It is still too early to judge the effectiveness of the challenging aid effort to address the growing needs of more than 400,000 IDPs, who are displaced across a total of 11 different governorates. However when specifically addressing the humanitarian response inside Anbar, it has become apparent that the local communities and organisations are playing an incredibly important role in meeting the needs of locally displaced people. NNGOs are working under increasingly treacherous circumstances in order to carry out assessments and meet the desperate needs of IDPs.
Indeed NNGOs and communities are dealing with huge needs on the ground and are working with an ongoing shortage in funds and overstretched resources. What increases the challenge even more is that the local humanitarian community is now having to contingency plan for a long term, expanding IDP crisis. For them it is incredibly important to take special care of health and education, even prioritizing it over support for shelters, food and non-food items. There have been growing reports from NCCI focal points that displaced children are often being turned away from schools due to incomplete schooling documentation and paperwork, which is something that will have a devastating long-term impact on the future generation of this vulnerable sub-section of Iraqi youth. There are also increased warnings about potential widespread outbreaks of serious illnesses among local IDP populations.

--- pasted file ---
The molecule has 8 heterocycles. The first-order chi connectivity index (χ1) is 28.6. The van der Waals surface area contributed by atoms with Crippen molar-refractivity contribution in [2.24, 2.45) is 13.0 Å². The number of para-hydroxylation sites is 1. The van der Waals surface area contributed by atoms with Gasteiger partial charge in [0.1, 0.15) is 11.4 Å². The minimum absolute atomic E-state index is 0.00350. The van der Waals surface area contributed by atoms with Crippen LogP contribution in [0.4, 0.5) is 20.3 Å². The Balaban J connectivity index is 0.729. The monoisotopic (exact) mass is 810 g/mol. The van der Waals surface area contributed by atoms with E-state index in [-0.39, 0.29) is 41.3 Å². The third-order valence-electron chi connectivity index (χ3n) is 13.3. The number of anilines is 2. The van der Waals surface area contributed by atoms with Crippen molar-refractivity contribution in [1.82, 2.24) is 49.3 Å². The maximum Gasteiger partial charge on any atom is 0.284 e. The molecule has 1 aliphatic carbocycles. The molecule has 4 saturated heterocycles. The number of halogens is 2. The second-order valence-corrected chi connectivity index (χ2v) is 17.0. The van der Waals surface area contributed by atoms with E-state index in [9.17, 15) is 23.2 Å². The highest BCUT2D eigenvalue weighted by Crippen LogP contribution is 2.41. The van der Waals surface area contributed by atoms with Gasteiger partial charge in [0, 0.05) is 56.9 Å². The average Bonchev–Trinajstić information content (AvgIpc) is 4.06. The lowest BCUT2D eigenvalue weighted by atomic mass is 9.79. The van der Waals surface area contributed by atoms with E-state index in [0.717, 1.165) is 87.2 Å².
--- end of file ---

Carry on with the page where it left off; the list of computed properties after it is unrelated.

NNGOs possess a number of important benefits for INGOs when dealing with the inside-Anbar response, which need to be exploited more effectively by humanitarian actors. Despite often having to work with contradicting, unconfirmed information from the field and difficult, unsecure access routes, INGOs have a fantastic opportunity to be able to tap into the rich pool of local knowledge and insight of NNGOs to understand the precise needs of the affected IDP population. Most NNGOs have almost exclusively local employees that are able to appreciate important cultural and political factors without facing language or trust barriers to information collection and field research.
Whatever could be said about national and local NGO capacities in Anbar, there have been substantial efforts made by the NGO Coordination Committee for Iraq (NCCI) and other important humanitarian actors in developing their capabilities in order to support local communities and respond to developing humanitarian emergencies. The time seems right for the international humanitarian community to build closer partnerships with these NNGOs to help to leverage their capabilities still further. Stronger local partnerships with NGOs that embrace the core humanitarian principles of neutrality, impartiality and do-no-harm will help to better assess and meet the collective needs of IDPs in Anbar, and to overcome the ongoing difficulties of sporadic access route changes and a dynamic battleground.